Thompson, Robert Farris.
"Bighearted Power: Kongo Presence in the Landscape and Art of Black America,"
in Gundacker, ed., Keep Your Head to the Sky: Interpreting African American
Home Ground, 1998, 37-64.
is a reference to the vital spiritual qualities that Robert Farris Thompson
sees in African American art. Addressing the alternative tradition of
visual arts developed by African American slaves and their descendants in the
United States, Thompson analyzes visual stratagems for protecting the house
and yard, using material writing systems as examples of African American art.
He posits an idea of "metaphorical communication," in which sound and other
sensual forms are translated into the material/visual dimension. Items such
as the wheel, tire, and hubcap ornaments that decorate some African American
yards are circular symbols representative of Kongolese notions of time and the
immortal journey of the soul. (These forms are of roughly the same significance
as interpretations of African American dance kinesics and black musical structure.)
This correspondence of the African American yard and 'metaphorical communication'
shows with minikisi -- healing charms (singular: nkisi) from Kongo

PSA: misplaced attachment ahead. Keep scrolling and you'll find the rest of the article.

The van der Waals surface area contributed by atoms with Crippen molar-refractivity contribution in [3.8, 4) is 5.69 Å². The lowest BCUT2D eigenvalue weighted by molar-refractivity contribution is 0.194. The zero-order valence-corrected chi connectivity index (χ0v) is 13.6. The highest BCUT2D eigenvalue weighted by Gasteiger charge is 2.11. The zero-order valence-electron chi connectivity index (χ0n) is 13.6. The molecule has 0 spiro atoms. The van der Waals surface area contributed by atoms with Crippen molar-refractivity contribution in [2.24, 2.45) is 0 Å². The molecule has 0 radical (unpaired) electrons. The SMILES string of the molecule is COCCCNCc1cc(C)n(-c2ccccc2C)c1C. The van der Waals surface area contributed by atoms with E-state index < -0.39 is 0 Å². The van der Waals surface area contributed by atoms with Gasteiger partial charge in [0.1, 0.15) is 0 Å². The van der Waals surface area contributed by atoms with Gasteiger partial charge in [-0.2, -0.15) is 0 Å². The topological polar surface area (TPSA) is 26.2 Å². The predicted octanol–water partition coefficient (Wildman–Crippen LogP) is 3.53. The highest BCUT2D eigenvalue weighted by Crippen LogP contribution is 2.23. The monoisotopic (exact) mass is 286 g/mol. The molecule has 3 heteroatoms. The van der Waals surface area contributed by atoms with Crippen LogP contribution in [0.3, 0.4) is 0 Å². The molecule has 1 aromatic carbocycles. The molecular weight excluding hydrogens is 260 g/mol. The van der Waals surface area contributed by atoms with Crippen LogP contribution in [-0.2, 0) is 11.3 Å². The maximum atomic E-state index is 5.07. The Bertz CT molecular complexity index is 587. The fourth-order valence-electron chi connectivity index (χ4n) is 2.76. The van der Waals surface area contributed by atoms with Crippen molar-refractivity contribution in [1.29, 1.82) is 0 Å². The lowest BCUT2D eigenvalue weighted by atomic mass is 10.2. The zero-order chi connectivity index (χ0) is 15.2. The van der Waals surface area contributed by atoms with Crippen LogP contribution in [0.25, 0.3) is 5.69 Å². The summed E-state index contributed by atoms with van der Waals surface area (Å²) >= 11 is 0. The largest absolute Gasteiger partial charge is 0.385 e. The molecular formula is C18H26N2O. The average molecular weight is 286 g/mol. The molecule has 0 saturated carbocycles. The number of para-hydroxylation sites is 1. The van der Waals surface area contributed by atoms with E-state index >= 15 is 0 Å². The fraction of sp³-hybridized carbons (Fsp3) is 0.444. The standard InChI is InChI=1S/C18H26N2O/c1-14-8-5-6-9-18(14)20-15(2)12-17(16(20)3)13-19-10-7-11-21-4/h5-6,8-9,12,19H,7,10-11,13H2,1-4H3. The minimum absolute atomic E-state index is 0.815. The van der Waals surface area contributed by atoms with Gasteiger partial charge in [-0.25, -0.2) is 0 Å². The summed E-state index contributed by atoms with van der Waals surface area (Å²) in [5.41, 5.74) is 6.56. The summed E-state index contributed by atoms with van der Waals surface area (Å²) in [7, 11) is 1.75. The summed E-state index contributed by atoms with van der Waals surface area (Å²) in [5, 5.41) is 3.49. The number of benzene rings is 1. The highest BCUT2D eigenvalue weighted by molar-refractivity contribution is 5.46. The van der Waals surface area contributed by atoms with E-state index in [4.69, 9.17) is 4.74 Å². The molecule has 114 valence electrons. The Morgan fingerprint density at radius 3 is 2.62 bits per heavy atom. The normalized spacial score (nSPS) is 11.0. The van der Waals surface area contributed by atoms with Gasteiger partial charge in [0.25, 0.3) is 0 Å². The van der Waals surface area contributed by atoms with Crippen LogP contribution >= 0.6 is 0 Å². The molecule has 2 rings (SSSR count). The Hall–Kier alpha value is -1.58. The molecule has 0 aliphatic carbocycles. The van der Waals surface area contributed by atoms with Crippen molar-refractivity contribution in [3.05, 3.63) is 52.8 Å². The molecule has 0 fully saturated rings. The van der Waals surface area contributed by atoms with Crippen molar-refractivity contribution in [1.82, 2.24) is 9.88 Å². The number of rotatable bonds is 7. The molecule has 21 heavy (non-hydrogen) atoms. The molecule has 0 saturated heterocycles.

and Angola used in material communication with the spirits. These charms have
both the "power to give and take back," and to "greet and to defend" in a way
that mirrors the circular notions of time expressed in the wheel ornaments described
above. Yard displays feature a myriad of local and contemporary objects that
serve the same purpose as traditional African minikisi (rocks, mirrors,
jars or vessels, motion emblems, cosmograms, flowers, herbs, root sculptures,
found images, dolls, plaster sculptures, stuffed animals, shiny bottles, tinfoil,
bones of animals, etc.) These are placed with care to create the desired spiritual
messages and to give visual pleasure to the community. [H. Nasstrom Evans.]